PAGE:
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Waveguide Quantum Electrodynamics with Superconducting Slow-Light Waveguide Circuits


Ferreira, Vinicius Thaddeu dos Santos (2022) Waveguide Quantum Electrodynamics with Superconducting Slow-Light Waveguide Circuits. Dissertation (Ph.D.), California Institute of Technology. doi:10.7907/y4vk-a827.


Waveguide quantum electrodynamics (QED) refers to the study of quantum emitters (qubits) coupled to a single mode waveguide - a 1D electromagnetic reservoir with a continuum of states. This paradigmatic quantum-optical system can serve as a test-bed for experimental investigations in many-body physics, quantum non-linear optics, reservoir engineering, non-Markovian physics, quantum networks, and quantum computing. While such a system can be realized in a variety of physical platforms, superconducting quantum circuits are well suited to the study of waveguide QED due their readily available strong light-matter interaction strengths.

Of particular interest is the ability to tailor the dispersion relation and modal properties of the waveguide beyond that of a conventional waveguide with linear dispersion. For example, through periodic modulation of the geometry of a waveguide, or through the fabrication of an array of coupled resonant elements, novel electromagnetic responses can be engineered. These include spectral constriction of the 1D continuum to a transmission band of finite bandwidth, enhanced or suppressed emission rates of quantum emitters into the waveguide that are dependent on their frequencies, and extreme slowing of the velocity of light. Such attributes of dispersive waveguides can be leveraged to substantially enrich the physics and applications of qubit-waveguide systems.

In this thesis, we demonstrate the design, fabrication, and characterization of a slow-light waveguide (SLWG) comprised of an array of coupled lumped-element superconducting microwave resonators, and present on various experiments involving superconducting transmon qubits coupled to the SLWG. We investigate the physics of a qubit strongly coupled to the SLWG reservoir by tuning its frequency across the passband of this waveguide, where we find substantial changes to the qubit emission rate, along with oscillatory energy relaxation of the qubit resulting from the beating of bound and radiative dressed qubit-photon states. Further, upon addition of a reflective boundary to one end of the waveguide, we observe revivals in the qubit population on a timescale 30 times longer than the inverse of the qubit's emission rate, corresponding to the round-trip travel time of an emitted photon.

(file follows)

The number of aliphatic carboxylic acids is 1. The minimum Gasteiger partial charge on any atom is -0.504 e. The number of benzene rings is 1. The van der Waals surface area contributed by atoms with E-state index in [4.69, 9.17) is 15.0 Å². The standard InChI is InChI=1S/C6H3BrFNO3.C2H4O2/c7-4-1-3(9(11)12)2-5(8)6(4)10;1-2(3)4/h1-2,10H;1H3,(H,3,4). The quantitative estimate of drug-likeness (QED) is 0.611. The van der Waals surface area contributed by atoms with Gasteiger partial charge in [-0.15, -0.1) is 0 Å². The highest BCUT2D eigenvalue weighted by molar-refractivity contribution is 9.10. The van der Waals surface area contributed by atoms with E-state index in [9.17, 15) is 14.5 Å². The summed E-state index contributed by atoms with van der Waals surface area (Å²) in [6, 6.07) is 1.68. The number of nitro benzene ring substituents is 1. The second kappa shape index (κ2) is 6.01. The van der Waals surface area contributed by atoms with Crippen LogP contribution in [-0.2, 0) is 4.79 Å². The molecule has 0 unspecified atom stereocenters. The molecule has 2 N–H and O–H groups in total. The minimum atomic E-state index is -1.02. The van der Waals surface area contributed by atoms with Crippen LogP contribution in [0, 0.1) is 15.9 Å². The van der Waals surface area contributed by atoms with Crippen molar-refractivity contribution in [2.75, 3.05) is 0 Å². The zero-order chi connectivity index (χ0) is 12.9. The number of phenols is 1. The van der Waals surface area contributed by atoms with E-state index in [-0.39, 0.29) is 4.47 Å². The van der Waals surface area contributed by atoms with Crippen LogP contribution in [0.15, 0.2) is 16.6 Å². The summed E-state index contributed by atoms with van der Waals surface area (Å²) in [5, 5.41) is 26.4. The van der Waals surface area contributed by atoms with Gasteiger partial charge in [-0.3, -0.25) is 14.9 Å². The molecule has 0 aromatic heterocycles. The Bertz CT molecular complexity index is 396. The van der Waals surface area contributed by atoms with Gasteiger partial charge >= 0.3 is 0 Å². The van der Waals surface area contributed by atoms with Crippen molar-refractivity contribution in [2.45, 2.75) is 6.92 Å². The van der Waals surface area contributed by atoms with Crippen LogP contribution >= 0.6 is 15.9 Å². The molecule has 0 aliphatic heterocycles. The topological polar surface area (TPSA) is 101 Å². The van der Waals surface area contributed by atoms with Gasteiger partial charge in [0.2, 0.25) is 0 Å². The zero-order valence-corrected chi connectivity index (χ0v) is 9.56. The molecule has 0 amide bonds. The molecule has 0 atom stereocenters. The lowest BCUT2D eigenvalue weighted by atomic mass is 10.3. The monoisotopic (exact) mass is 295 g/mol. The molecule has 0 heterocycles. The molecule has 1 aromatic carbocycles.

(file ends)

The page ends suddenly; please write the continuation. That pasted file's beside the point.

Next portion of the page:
In addition, we show how we leveraged the ability to induce this non-Markovian time-delayed feedback via the SLWG's long delay to generate multidimensional cluster states of itinerant microwave photonic qubits. By utilizing the SLWG as a delay line with 240 ns round-trip delay, a single flux-tunable transmon qubit as a quantum emitter, and a second auxiliary transmon as a switchable mirror, we achieve rapid, shaped emission of entangled photon wavepackets, and effect time-delayed feedback within the waveguide between previously emitted photons and the emitter qubit. We leverage these capabilities to generate a 2D cluster state of four photons with 70% fidelity, as verified by tomographic reconstruction of the quantum state. We conclude by discussing directly realizable novel follow-up experiments that involve a continuously driven qubit in the presence of time-delayed feedback, and discuss how our cluster-state generation scheme could be straightforwardly extended to generation of even larger multidimensional cluster states, thereby enabling utilization of such states for quantum information processing techniques in the microwave domain.

Item Type:Thesis (Dissertation (Ph.D.))
Subject Keywords:superconducting qubits, superconducting circuits, waveguide QED, cluster state, non-Markovian physics, time-delayed feedback, slow-light waveguide, microwave photonic bandgap, structured environment/reservoir, measurement-based quantum computation
Degree Grantor:California Institute of Technology
Division:Engineering and Applied Science
Major Option:Applied Physics
Thesis Availability:Public (worldwide access)
Research Advisor(s):
  • Painter, Oskar J.
Thesis Committee:
  • Vahala, Kerry J. (chair)
  • Painter, Oskar J.
  • Faraon, Andrei
  • Brandao, Fernando
Defense Date:25 May 2022
Non-Caltech Author Email:vinicius.ferreira7017 (AT)
Record Number:CaltechTHESIS:05312022-105606161
Persistent URL:
Related URLs:
URLURL TypeDescription article adapted for chapters 3, 4, and Appendix D
Ferreira, Vinicius Thaddeu dos Santos0000-0002-9522-2567
Default Usage Policy:No commercial reproduction, distribution, display or performance rights in this work are provided.
ID Code:14655
Deposited By: Vinicius Ferreira
Deposited On:02 Jun 2022 19:56
Last Modified:04 Aug 2022 19:01

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